The Energy Boost 4 outsole also represents a change from Energy Boost 3 as it now has a Stretch Web configuration of round low Continental rubber lugs instead of square flat lugs, still prefer the fuller contact of flat square lugs. The rear overhanging rubber heel landing pad on the Energy Boost 4 is extends in all directions, including off the back of the shoe we assume to provide a consistent and stable initial touch down.
The sum of all this midsole and outsole technology is a shoe with fantastic cushioning, Boost rebound, and more than sufficient stability and response, understanding it is much more SUV than sports car. It is somewhat imbalanced with weight towards the rear of the shoe and feels best, surprisingly, brought up to speed where unlike slower paces it runs lively, bouncy and lower to me than its weight. My slow runs have been ponderous and my faster ones fun which is not at all what I would expect.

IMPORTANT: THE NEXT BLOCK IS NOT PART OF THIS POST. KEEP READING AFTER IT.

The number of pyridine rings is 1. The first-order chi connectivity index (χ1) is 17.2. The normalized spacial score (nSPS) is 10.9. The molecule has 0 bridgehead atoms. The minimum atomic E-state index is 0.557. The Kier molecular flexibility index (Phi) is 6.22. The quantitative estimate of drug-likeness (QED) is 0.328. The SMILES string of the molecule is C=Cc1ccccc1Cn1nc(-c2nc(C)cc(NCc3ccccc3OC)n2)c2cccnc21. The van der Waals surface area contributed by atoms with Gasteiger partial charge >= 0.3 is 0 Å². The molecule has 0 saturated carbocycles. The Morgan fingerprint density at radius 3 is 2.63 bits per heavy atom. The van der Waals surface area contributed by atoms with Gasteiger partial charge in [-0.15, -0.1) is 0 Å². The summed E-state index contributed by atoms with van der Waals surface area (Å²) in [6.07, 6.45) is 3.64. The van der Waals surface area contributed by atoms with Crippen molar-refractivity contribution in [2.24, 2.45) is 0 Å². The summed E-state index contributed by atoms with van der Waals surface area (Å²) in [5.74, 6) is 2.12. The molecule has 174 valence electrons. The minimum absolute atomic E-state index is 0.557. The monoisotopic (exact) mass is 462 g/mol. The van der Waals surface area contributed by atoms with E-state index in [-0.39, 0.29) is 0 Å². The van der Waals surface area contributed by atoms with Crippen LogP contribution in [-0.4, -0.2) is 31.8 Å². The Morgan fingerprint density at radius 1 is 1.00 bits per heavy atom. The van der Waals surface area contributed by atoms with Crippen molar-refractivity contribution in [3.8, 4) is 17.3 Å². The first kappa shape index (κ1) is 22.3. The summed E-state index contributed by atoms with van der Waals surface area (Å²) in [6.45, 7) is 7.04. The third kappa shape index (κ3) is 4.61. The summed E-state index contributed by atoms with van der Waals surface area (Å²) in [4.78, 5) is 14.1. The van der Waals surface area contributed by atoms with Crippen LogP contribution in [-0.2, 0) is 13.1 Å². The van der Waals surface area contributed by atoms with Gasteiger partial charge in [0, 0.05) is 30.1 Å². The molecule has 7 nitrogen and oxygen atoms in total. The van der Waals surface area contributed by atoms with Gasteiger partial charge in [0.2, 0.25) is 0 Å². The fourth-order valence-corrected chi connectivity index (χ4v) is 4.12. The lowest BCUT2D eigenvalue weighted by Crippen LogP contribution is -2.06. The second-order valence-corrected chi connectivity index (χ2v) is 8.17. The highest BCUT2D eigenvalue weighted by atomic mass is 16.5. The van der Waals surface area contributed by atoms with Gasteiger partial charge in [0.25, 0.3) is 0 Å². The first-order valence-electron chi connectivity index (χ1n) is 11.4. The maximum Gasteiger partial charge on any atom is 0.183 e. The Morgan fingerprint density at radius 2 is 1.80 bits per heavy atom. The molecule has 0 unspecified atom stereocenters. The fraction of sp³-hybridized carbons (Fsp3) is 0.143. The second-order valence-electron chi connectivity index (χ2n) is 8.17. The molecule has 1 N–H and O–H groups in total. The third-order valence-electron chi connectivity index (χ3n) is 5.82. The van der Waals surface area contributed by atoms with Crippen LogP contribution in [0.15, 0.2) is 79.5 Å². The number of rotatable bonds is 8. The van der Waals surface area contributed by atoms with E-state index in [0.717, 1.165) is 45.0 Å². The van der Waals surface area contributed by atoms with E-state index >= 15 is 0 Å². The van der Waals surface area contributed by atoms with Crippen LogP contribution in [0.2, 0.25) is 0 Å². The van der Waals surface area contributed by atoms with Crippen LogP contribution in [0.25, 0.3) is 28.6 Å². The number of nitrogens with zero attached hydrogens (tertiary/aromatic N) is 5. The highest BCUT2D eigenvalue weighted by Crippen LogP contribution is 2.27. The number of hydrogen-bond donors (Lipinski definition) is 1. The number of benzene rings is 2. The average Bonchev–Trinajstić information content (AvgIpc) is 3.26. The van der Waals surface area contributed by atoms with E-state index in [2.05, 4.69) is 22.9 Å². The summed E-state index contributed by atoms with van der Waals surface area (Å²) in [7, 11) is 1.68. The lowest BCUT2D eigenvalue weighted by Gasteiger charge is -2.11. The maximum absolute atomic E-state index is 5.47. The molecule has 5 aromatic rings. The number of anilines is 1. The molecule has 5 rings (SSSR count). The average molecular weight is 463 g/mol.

Conclusions and Recommendations
The new Energy Boost is a great shoe for runners looking for the ultimate in cushioning that isn't a mushy mess disconnected from road feel or response. It should be a good choice for heavier neutral runners who want a soft ride that is relatively stable and decently energetic.
As stated above, it runs far better faster than slower for me and as such is a great candidate for long runs at somewhat slower than marathon pace. Almost like it has front wheel drive. Interestingly, I find them to much work, to imbalanced and ponderous for slow recovery runs but with all the shoes I test I guess I am picky it is not that terrible just not quite right.
The upper is "barefoot" superb in its comfort and fit and can accommodate a variety of foot shapes due to its combination of stretch, fine and effective foot conforming overlays, and finally a well executed Fit Panel cage at mid foot.